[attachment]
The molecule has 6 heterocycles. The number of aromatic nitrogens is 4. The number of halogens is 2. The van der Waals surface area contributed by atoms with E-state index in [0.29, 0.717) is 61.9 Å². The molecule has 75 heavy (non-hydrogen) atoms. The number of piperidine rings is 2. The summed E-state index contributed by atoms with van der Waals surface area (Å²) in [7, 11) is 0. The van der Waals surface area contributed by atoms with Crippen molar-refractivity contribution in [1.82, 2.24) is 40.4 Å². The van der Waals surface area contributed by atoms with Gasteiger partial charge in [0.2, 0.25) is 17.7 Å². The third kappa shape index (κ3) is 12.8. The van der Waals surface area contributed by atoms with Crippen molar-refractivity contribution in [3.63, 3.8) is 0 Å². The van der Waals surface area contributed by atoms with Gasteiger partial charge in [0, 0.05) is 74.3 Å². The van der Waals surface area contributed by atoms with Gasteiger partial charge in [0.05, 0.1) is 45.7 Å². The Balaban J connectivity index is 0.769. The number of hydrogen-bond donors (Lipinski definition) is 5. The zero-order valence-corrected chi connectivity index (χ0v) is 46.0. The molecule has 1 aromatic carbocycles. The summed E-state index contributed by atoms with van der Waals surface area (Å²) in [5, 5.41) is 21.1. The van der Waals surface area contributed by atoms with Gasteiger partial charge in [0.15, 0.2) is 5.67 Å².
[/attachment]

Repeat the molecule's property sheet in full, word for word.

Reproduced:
The molecule has 6 heterocycles. The number of aromatic nitrogens is 4. The number of halogens is 2. The van der Waals surface area contributed by atoms with E-state index in [0.29, 0.717) is 61.9 Å². The molecule has 75 heavy (non-hydrogen) atoms. The number of piperidine rings is 2. The summed E-state index contributed by atoms with van der Waals surface area (Å²) in [7, 11) is 0. The van der Waals surface area contributed by atoms with Crippen molar-refractivity contribution in [1.82, 2.24) is 40.4 Å². The van der Waals surface area contributed by atoms with Gasteiger partial charge in [0.2, 0.25) is 17.7 Å². The third kappa shape index (κ3) is 12.8. The van der Waals surface area contributed by atoms with Crippen molar-refractivity contribution in [3.63, 3.8) is 0 Å². The van der Waals surface area contributed by atoms with Gasteiger partial charge in [0, 0.05) is 74.3 Å². The van der Waals surface area contributed by atoms with Gasteiger partial charge in [0.05, 0.1) is 45.7 Å². The Balaban J connectivity index is 0.769. The number of hydrogen-bond donors (Lipinski definition) is 5. The zero-order valence-corrected chi connectivity index (χ0v) is 46.0. The molecule has 1 aromatic carbocycles. The summed E-state index contributed by atoms with van der Waals surface area (Å²) in [5, 5.41) is 21.1. The van der Waals surface area contributed by atoms with Gasteiger partial charge in [0.15, 0.2) is 5.67 Å².